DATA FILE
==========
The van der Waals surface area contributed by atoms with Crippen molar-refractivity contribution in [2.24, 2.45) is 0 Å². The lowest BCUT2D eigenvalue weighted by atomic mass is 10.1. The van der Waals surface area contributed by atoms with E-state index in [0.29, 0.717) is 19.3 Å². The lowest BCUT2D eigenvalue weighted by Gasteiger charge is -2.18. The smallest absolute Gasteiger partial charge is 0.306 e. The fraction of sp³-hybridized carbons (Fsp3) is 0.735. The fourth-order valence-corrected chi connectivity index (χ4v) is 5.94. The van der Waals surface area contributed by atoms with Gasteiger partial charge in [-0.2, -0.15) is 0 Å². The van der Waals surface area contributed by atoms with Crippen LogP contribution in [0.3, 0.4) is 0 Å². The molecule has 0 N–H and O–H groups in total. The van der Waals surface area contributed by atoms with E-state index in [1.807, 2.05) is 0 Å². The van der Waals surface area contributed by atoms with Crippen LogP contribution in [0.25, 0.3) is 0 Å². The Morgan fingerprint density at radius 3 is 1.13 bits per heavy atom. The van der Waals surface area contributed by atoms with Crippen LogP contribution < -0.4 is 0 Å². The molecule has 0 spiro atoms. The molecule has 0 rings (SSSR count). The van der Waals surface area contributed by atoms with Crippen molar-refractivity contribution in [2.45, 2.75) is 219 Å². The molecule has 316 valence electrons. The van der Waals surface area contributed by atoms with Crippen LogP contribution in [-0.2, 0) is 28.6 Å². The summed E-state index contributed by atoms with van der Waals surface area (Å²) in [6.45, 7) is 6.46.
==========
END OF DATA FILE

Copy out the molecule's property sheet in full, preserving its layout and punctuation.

The van der Waals surface area contributed by atoms with Crippen molar-refractivity contribution in [2.24, 2.45) is 0 Å². The lowest BCUT2D eigenvalue weighted by atomic mass is 10.1. The van der Waals surface area contributed by atoms with E-state index in [0.29, 0.717) is 19.3 Å². The lowest BCUT2D eigenvalue weighted by Gasteiger charge is -2.18. The smallest absolute Gasteiger partial charge is 0.306 e. The fraction of sp³-hybridized carbons (Fsp3) is 0.735. The fourth-order valence-corrected chi connectivity index (χ4v) is 5.94. The van der Waals surface area contributed by atoms with Gasteiger partial charge in [-0.2, -0.15) is 0 Å². The van der Waals surface area contributed by atoms with Crippen LogP contribution in [0.3, 0.4) is 0 Å². The molecule has 0 N–H and O–H groups in total. The van der Waals surface area contributed by atoms with E-state index in [1.807, 2.05) is 0 Å². The van der Waals surface area contributed by atoms with Crippen LogP contribution in [0.25, 0.3) is 0 Å². The Morgan fingerprint density at radius 3 is 1.13 bits per heavy atom. The van der Waals surface area contributed by atoms with Crippen LogP contribution < -0.4 is 0 Å². The molecule has 0 spiro atoms. The molecule has 0 rings (SSSR count). The van der Waals surface area contributed by atoms with Crippen molar-refractivity contribution in [2.45, 2.75) is 219 Å². The molecule has 316 valence electrons. The van der Waals surface area contributed by atoms with Crippen LogP contribution in [-0.2, 0) is 28.6 Å². The summed E-state index contributed by atoms with van der Waals surface area (Å²) in [6.45, 7) is 6.46.